Title:
Cylindrical baler with self-cleaning gate
United States Patent 4444098
Abstract:
A baler is comprised of a frame with a pair of opposed sidewalls, a plurality of side-by-side endless belts supported on a plurality of rollers and defining a bale forming chamber into which crop material is fed and rolled into a cylindrical bale. A bale discharge gate is constituted by rear sections of the sidewalls and by certain of the belt guide rollers extending therebetween. A span of the belts extends below the lower extremities of the rear sidewall sections and define openings through which crop material may be discharged from substantially enclosed volumes contiguous with the bale forming chamber.


Inventors:
Soteropulos, Gust S. (Ottumwa, IA)
Application Number:
06/382885
Publication Date:
04/24/1984
Filing Date:
05/28/1982
Assignee:
Deere & Company (Moline, IL)
Primary Class:
Other Classes:
56/341
International Classes:
A01F15/07; (IPC1-7): B30B5/06
Field of Search:
100/88, 100/89, 56/341, 56/343
View Patent Images:
US Patent References:
Other References:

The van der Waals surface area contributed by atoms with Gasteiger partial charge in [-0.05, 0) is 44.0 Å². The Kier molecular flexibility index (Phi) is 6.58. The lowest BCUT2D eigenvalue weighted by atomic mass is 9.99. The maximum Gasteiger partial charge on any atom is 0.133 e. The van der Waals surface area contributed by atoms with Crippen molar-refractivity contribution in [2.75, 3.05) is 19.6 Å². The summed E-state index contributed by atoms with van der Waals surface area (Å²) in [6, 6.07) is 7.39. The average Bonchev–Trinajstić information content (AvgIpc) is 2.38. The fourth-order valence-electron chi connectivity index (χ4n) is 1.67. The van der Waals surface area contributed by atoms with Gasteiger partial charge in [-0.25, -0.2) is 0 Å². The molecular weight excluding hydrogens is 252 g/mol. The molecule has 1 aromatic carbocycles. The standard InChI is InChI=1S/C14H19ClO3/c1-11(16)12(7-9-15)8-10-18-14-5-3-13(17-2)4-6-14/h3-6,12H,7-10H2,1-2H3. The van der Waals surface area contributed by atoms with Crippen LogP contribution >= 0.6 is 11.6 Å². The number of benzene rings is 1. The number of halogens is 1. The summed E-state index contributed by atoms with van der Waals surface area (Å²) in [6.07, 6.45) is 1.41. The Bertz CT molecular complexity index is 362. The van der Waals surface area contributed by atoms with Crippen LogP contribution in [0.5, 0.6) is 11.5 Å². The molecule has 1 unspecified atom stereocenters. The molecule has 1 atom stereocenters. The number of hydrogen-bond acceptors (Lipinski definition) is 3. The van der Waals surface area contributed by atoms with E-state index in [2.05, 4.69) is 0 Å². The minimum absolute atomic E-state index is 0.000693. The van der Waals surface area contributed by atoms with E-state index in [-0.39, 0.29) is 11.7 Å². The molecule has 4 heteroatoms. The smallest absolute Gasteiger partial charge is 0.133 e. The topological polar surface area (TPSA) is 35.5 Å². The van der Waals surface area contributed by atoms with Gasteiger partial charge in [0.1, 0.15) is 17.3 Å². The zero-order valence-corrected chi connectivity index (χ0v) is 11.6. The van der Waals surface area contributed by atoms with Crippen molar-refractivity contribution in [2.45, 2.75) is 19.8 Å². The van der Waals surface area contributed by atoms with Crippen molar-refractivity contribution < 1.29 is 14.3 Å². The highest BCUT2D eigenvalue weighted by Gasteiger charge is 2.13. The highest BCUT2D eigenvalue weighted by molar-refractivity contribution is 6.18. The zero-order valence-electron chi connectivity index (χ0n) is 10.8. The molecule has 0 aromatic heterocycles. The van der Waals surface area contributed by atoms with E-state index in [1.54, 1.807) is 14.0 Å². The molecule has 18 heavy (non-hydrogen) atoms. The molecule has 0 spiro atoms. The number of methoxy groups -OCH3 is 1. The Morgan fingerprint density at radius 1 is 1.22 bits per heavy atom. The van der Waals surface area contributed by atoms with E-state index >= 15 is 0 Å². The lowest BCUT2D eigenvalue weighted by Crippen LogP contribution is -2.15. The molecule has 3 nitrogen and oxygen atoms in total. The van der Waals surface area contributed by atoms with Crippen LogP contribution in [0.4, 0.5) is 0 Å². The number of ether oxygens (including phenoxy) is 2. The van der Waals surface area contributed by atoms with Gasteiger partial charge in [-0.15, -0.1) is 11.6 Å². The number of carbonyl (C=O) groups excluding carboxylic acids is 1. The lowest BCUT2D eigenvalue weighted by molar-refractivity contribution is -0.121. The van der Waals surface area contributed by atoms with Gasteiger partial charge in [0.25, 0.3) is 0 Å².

U.S. Patent Application Ser. No. 285,178 filed Jul. 20, 1981, entitled Staggered Rolls and Belts for Round Baler, Viaud-inventor.
U.S. Patent Application Ser. No. 382,886 filed simultaneously with the above-identified application entitled Cylindrical Baler With Substantially Enclosed Bale-Forming Chamber, Anstey et al.-inventors.
U.S. Patent Application Ser. No. 308,223 filed Oct. 5, 1981, entitled Belt Tensioning System for Round Balers, Koning et al.-inventors.
Primary Examiner:
Feldman, Peter
Attorney, Agent or Firm:
H. V. HARSHA (DEERE & CO. MOLINE IL 61265)
Claims:
I claim:

1. In a baler for forming cylindrical bales, said baler comprising:

a frame including a pair of parallel spaced sidewalls;

a plurality of rollers mounted on and extending between said sidewalls, a spaced pair of said rollers mounted adjacent a lower edge of said sidewalls;

a plurality of side-by-side, longitudinally extending, bale engaging belts supported on said rollers, transversely spaced between said sidewalls and defining a bale forming chamber with a throat through which crop material is fed, said belts having a belt span extending between said pair of said rollers and extending below said lower edge;